If Dyson concludes that Obama is the best viable candidate in the 2012 election, and supports his reelection, I have no objection. But I do not think a good progressive or a good liberal (or a good conservative, for that matter) can be silent about his national security record.
Indulge a slightly roundabout explanation.
Jonathan Chait is a very smart writer who consistently counters the notion that the left should be disappointed in Obama. I once complained that he kept failing to mention Obama's record on civil liberties and executive power. In fact, I complained a few times, and once, in an aside, Chait replied, explaining that he doesn't write about Obama's civil-liberties policies because "I don't have opinions on everything!" I can't very well demand that everyone share my interest in the subject. But if you're going to write about the left's overall opinion of Obama -- or like Dyson, if you're going to write about how good a progressive Obama is overall -- you can't get around having an opinion about civil liberties, executive power, and foreign policy. In this context, a dearth of "interest" necessarily translates into treating a subject as if it's unimportant. That's the nature of trafficking in broad evaluations of presidents.
Lots of progressives (with notable exceptions) are still treating these important issues like they're not even worthy of mention. I met a lot of them at the Democratic National Convention in Charlotte.
By celebrating Obama's domestic record, table-pounding about his killing of Osama bin Laden, and ignoring huge aspects of his tenure, look what's forgotten: the innocents killed by his policies abroad, the American citizens who were extrajudicially assassinated, the reckless precedent for secret killing, the warrantless spying, the ethnic profiling, the drone war, the violation of the War Powers Resolution, the war on whistleblowers, and the war on drugs, for starters.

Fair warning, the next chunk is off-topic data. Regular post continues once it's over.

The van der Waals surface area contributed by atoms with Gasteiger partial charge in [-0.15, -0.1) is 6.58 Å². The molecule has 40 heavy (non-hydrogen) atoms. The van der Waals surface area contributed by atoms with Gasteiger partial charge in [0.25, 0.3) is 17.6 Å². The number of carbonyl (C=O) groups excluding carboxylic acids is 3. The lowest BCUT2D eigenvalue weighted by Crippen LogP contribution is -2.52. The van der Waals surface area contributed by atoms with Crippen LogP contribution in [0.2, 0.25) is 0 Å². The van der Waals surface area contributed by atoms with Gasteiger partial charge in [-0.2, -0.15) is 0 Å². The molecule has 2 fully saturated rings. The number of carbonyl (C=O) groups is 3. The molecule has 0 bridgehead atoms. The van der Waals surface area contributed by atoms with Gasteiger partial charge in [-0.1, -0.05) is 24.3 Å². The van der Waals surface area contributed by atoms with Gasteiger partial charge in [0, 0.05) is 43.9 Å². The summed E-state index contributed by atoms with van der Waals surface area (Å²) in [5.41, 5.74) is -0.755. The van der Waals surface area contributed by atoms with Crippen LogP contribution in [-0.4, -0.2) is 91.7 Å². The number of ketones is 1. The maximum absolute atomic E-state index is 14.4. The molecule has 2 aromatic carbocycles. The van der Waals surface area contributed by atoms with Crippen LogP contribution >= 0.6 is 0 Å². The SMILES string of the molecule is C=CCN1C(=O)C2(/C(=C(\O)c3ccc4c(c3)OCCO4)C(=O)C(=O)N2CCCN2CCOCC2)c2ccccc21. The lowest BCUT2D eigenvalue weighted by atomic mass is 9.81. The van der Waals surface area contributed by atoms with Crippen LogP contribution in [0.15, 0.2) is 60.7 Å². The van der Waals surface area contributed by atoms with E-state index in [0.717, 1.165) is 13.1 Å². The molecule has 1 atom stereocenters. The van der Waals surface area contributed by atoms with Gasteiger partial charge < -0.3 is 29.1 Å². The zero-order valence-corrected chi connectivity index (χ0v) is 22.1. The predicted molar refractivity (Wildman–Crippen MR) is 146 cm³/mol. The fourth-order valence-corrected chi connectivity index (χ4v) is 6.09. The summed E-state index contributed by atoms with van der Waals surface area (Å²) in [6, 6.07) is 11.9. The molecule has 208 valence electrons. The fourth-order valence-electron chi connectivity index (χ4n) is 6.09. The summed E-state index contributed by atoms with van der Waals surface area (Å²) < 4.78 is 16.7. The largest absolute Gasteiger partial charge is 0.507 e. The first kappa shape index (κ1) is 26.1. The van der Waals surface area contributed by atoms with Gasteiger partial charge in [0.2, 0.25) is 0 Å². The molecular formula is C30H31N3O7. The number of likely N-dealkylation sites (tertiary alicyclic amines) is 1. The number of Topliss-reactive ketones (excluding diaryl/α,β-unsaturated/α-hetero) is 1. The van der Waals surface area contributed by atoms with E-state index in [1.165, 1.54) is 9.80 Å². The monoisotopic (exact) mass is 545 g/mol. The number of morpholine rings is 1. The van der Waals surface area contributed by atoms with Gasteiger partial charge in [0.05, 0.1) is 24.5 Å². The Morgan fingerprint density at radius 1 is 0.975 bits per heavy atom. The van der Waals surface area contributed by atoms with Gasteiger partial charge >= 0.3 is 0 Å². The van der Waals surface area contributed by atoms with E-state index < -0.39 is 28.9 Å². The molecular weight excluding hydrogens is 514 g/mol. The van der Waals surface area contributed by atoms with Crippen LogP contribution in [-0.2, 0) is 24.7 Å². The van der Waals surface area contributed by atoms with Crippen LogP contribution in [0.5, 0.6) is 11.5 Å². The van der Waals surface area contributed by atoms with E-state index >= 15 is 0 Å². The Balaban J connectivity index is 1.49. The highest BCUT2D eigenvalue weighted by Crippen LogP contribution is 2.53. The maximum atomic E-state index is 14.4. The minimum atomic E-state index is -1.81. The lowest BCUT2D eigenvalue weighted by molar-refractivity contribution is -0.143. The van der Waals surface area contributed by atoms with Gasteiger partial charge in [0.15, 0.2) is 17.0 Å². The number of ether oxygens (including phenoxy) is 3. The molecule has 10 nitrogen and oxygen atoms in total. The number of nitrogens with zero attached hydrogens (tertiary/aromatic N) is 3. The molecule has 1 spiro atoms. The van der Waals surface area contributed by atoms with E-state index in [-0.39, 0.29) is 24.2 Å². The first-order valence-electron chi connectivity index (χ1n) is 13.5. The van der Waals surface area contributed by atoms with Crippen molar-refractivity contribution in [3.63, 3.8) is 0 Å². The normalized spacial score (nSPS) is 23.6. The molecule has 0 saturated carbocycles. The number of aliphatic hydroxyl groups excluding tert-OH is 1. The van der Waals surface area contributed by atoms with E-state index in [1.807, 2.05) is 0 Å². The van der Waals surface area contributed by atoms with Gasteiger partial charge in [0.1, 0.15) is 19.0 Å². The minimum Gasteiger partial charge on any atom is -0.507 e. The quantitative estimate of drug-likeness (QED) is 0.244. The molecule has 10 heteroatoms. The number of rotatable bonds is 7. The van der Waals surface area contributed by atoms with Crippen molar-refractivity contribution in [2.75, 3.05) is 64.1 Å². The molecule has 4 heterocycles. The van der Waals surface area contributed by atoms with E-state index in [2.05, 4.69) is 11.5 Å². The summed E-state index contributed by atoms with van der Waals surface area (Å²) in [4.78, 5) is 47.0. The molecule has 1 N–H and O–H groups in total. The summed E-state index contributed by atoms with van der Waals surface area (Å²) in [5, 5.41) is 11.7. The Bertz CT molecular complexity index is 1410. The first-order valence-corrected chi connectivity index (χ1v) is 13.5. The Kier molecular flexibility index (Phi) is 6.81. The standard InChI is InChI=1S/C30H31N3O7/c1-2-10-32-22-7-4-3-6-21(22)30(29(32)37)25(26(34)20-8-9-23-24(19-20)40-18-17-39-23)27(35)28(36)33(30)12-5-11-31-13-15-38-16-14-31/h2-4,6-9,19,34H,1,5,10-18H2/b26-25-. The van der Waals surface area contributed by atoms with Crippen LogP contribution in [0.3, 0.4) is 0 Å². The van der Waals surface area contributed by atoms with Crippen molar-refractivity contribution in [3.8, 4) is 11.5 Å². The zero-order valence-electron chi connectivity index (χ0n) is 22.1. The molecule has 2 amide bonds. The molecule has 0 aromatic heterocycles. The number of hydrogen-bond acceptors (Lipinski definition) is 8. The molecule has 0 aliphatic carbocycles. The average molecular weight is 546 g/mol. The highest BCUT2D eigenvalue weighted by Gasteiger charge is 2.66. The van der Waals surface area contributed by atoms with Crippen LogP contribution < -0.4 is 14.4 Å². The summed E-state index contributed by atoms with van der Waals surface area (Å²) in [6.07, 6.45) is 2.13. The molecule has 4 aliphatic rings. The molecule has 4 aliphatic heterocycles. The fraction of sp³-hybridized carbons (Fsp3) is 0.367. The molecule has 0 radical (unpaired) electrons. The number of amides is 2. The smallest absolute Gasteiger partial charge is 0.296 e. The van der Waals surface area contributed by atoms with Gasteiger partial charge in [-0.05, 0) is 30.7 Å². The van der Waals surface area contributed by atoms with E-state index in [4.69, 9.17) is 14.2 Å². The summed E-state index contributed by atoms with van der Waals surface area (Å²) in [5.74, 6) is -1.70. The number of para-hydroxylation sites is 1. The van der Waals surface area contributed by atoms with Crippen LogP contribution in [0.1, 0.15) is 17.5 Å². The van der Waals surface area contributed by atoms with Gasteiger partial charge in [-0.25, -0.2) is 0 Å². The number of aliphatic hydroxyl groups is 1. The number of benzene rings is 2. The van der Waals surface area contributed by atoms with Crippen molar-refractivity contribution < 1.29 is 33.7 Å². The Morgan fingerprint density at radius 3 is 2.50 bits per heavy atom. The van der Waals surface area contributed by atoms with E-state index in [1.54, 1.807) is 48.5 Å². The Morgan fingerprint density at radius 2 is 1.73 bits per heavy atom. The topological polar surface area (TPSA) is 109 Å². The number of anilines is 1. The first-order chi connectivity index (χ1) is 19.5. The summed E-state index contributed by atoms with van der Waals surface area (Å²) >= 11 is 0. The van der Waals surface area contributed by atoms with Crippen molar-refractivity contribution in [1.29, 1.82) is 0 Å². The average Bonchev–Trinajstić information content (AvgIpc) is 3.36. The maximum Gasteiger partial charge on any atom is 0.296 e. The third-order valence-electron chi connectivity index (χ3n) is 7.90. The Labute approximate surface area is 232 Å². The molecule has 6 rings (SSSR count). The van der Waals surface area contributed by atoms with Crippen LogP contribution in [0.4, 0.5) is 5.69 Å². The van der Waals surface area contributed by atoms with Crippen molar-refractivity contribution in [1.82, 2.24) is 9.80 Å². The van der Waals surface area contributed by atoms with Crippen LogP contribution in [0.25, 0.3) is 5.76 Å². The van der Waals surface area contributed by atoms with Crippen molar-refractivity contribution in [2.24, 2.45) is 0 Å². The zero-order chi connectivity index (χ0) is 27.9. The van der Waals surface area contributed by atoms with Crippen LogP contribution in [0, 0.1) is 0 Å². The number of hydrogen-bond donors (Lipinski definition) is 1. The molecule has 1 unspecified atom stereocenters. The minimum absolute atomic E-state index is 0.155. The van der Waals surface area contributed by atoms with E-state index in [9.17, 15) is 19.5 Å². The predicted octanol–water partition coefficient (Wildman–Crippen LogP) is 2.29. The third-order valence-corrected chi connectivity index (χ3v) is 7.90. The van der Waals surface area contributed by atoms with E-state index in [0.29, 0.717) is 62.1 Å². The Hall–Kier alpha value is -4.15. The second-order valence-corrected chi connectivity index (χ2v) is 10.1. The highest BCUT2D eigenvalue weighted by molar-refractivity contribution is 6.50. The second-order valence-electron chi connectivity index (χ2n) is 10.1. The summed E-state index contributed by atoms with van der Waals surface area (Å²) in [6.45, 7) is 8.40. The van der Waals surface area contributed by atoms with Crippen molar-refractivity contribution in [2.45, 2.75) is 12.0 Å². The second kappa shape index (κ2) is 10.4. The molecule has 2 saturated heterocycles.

It seems to me that the relative silence is in part a signal that the left cares about these things less than other subjects about which it is never silent, from card-check to subsidized contraception. The left supported Obama when he opposed gay marriage, but it was never silent about gay rights. Why this silence on the aforementioned subjects if not that most leftists care about them less? You can imagine all sorts of things that couldn't be dropped from the Democratic platform without opening up a major intra-party rift. Civil liberties weren't one of them.
The left touts its commitment to the most weak and powerless among us. I wonder how its members would respond to this fanciful hypothetical. Imagine that progressives and liberals could either keep silent about drones and save Obamacare; or else speak up about the dead Pakistani and Yemeni children, and see health care repealed? What would a good progressive do? For "pragmatic" thinkers like Dyson, I suppose the answer turns on the perceived political utility of speaking up. Yet I can't imagine the same standard would be applied in a counter-factual where health care for impoverished Yemenis could be preserved by staying quiet about the president's habit of killing innocents in New York, Phoenix, and Grand Rapids.
Put another way, human beings aren't very good at standing up for the weak and powerless in specific instances. Our judgment fails us, and we come up with all sorts of plausible sounding excuses for ignoring their plight. Recognizing that unfortunate tendency, previous generations of Americans established norms and safeguards to be followed in all circumstances, so that the weak and vulnerable wouldn't be at the mercy of specific judgment calls. The Bill of Rights, the rule of law, the separation of powers, the Geneva Conventions: When Obama violates these laws and norms, he transgresses against the weak and powerless, rendering himself a failure by the left's own terms. Insofar as leftists don't object, they are complicit in his failure.
That's my take, anyway. For the entirety of Ford vs. Dyson and their different conclusions, just click play: